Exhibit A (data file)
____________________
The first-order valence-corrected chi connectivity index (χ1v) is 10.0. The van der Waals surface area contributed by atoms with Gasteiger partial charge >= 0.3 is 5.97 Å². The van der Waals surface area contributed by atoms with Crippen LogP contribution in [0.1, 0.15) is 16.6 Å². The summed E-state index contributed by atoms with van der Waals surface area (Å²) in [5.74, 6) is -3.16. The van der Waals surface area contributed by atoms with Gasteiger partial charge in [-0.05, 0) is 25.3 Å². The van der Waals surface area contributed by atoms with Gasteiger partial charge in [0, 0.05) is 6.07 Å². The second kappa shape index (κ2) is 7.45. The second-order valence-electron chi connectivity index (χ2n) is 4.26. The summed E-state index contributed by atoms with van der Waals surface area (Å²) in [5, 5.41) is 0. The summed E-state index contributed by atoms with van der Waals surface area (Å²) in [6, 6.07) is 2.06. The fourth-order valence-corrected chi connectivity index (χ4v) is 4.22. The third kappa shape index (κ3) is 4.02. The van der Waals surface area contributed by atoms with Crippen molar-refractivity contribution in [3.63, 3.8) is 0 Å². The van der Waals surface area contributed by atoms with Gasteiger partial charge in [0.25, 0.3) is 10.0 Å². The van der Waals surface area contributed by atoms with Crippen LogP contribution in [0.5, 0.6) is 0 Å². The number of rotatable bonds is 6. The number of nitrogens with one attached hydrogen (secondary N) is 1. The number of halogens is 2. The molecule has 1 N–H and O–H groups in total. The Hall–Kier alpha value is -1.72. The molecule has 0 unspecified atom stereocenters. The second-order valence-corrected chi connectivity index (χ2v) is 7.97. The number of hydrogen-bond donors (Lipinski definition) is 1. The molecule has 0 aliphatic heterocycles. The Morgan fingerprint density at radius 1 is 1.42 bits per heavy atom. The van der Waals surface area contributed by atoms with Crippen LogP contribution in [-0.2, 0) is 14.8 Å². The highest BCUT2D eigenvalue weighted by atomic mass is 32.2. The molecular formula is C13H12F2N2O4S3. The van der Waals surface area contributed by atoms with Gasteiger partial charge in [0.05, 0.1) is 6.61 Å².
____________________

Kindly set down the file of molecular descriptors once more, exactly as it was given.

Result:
The first-order valence-corrected chi connectivity index (χ1v) is 10.0. The van der Waals surface area contributed by atoms with Gasteiger partial charge >= 0.3 is 5.97 Å². The van der Waals surface area contributed by atoms with Crippen LogP contribution in [0.1, 0.15) is 16.6 Å². The summed E-state index contributed by atoms with van der Waals surface area (Å²) in [5.74, 6) is -3.16. The van der Waals surface area contributed by atoms with Gasteiger partial charge in [-0.05, 0) is 25.3 Å². The van der Waals surface area contributed by atoms with Gasteiger partial charge in [0, 0.05) is 6.07 Å². The second kappa shape index (κ2) is 7.45. The second-order valence-electron chi connectivity index (χ2n) is 4.26. The summed E-state index contributed by atoms with van der Waals surface area (Å²) in [5, 5.41) is 0. The summed E-state index contributed by atoms with van der Waals surface area (Å²) in [6, 6.07) is 2.06. The fourth-order valence-corrected chi connectivity index (χ4v) is 4.22. The third kappa shape index (κ3) is 4.02. The van der Waals surface area contributed by atoms with Crippen molar-refractivity contribution in [3.63, 3.8) is 0 Å². The van der Waals surface area contributed by atoms with Gasteiger partial charge in [0.25, 0.3) is 10.0 Å². The van der Waals surface area contributed by atoms with Crippen LogP contribution in [0.5, 0.6) is 0 Å². The number of rotatable bonds is 6. The number of nitrogens with one attached hydrogen (secondary N) is 1. The number of halogens is 2. The molecule has 1 N–H and O–H groups in total. The Hall–Kier alpha value is -1.72. The molecule has 0 unspecified atom stereocenters. The second-order valence-corrected chi connectivity index (χ2v) is 7.97. The number of hydrogen-bond donors (Lipinski definition) is 1. The molecule has 0 aliphatic heterocycles. The Morgan fingerprint density at radius 1 is 1.42 bits per heavy atom. The van der Waals surface area contributed by atoms with Crippen LogP contribution in [-0.2, 0) is 14.8 Å². The highest BCUT2D eigenvalue weighted by atomic mass is 32.2. The molecular formula is C13H12F2N2O4S3. The van der Waals surface area contributed by atoms with Gasteiger partial charge in [0.05, 0.1) is 6.61 Å².